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New Democratic Party leader Thomas Mulcair speaks during Question Period in the House of Commons on Parliament Hill in Ottawa May 9, 2012.

Chris Wattie/Reuters

Canada's opposition parties plan to make life difficult for the Harper government and its wide-ranging budget bill, throwing up procedural roadblocks with the hope of splitting up the massive document and drawing public attention to some of its more controversial aspects.

"If this were an entirely closed loop and there was no one but Parliament paying attention, then there would be very little chance of any changes or improvements," Nathan Cullen, the NDP House Leader, said in an interview on Sunday. "But, it's not, thankfully. And our effort is to get the public involved because the government has shown that, under public pressure, it will bend."

The 425-page bill would, among other things, dramatically rewrite Canada's environmental assessment laws, increase the age at which Canadians can claim Old Age Security, make it harder to refuse work when receiving Employment Insurance, and scrap the office of the inspector-general of the Canadian Security Intelligence Service. The House of Commons will vote on Monday to send it to the finance committee of the Commons for study.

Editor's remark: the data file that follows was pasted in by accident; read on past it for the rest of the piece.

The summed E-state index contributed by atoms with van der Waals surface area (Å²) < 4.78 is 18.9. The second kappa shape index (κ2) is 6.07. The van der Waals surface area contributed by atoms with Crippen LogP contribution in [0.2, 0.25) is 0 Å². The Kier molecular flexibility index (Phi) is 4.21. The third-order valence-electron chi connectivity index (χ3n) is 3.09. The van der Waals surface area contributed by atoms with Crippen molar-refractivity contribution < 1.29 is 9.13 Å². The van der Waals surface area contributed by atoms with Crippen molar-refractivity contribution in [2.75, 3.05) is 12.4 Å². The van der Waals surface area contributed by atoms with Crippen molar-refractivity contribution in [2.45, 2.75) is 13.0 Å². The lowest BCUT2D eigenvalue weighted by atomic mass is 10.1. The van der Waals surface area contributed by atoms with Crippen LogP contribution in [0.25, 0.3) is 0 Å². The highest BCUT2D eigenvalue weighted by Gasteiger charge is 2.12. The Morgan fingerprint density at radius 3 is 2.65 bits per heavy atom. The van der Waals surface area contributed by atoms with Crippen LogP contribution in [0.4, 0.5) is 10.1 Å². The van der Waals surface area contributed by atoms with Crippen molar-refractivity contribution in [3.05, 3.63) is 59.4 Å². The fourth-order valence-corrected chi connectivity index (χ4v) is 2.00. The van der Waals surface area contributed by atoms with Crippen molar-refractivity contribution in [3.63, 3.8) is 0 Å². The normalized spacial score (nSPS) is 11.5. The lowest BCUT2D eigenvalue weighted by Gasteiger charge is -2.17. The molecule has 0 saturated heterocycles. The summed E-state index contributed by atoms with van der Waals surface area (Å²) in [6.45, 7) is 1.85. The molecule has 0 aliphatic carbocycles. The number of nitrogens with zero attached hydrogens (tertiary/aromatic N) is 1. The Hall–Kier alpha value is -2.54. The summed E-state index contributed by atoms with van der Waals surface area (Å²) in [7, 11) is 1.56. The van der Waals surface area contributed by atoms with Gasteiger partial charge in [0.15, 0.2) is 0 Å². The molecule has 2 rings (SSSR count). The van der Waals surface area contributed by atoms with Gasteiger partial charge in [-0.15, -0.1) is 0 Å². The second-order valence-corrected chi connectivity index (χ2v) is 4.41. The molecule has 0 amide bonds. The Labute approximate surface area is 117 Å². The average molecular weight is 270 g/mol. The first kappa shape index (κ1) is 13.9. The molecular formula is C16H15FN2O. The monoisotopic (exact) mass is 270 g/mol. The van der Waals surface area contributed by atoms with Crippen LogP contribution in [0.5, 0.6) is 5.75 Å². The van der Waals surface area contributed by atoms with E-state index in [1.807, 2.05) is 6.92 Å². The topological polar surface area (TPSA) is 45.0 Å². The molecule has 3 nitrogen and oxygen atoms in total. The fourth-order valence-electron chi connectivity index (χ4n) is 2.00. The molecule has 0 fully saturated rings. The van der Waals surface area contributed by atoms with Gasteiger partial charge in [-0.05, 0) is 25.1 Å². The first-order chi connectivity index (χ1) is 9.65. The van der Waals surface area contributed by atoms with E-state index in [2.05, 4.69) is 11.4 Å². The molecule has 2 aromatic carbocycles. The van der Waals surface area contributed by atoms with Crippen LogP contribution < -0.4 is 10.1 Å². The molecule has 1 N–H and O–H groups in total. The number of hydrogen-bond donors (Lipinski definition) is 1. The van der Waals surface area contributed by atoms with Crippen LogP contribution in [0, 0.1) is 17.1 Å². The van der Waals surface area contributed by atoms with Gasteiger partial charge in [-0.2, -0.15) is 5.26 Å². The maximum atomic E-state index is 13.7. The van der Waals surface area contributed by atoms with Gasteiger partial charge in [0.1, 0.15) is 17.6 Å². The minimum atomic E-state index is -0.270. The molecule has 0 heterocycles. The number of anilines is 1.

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The New Democrats, the Official Opposition, argue that by dividing the bill into pieces, all 752 of its clauses could be properly analyzed. After the government rebuffed that idea last week, the NDP promised a "crescendo" of action to delay the bill's passage and introduced motions to interrupt debate.

Mr. Cullen said his party intends to make life more difficult for the government because the government is making life more difficult for Canadians. But the disruptive tactics are mostly an attempt to engage the public, he said.

"Both in Parliament, and, in particular, outside," said Mr. Cullen, "we will be looking at ways to bring as many Canadians to the table as possible, which is the opposite initiative to that coming from government."

The Conservatives say the bill has already received more debate than any federal budget bill introduced in the past 20 years. The government has also agreed that a subcommittee of the finance committee will study the environmental sections of the bill separately.

But none of the opposition parties agree that compromise is adequate.

Marc Garneau, the Liberal House Leader, said his party will be using its own "procedural tools" to delay the legislation from becoming law. They could include the introduction of amendment after amendment when the bill comes back from the committee to the House of Commons.

"We all share the same concern and we want to make as much noise as possible about it to show Canadians that we think this is wrong," said Mr. Garneau. "Ultimately, will we stop the government if they are hell bent for leather on passing this and they are not going to listen to public opinion? No. But we will make it difficult."

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Editor's note: A previous web version of this story cited an incorrect number of pages in the Conservative budget bill. The correct number is 425.

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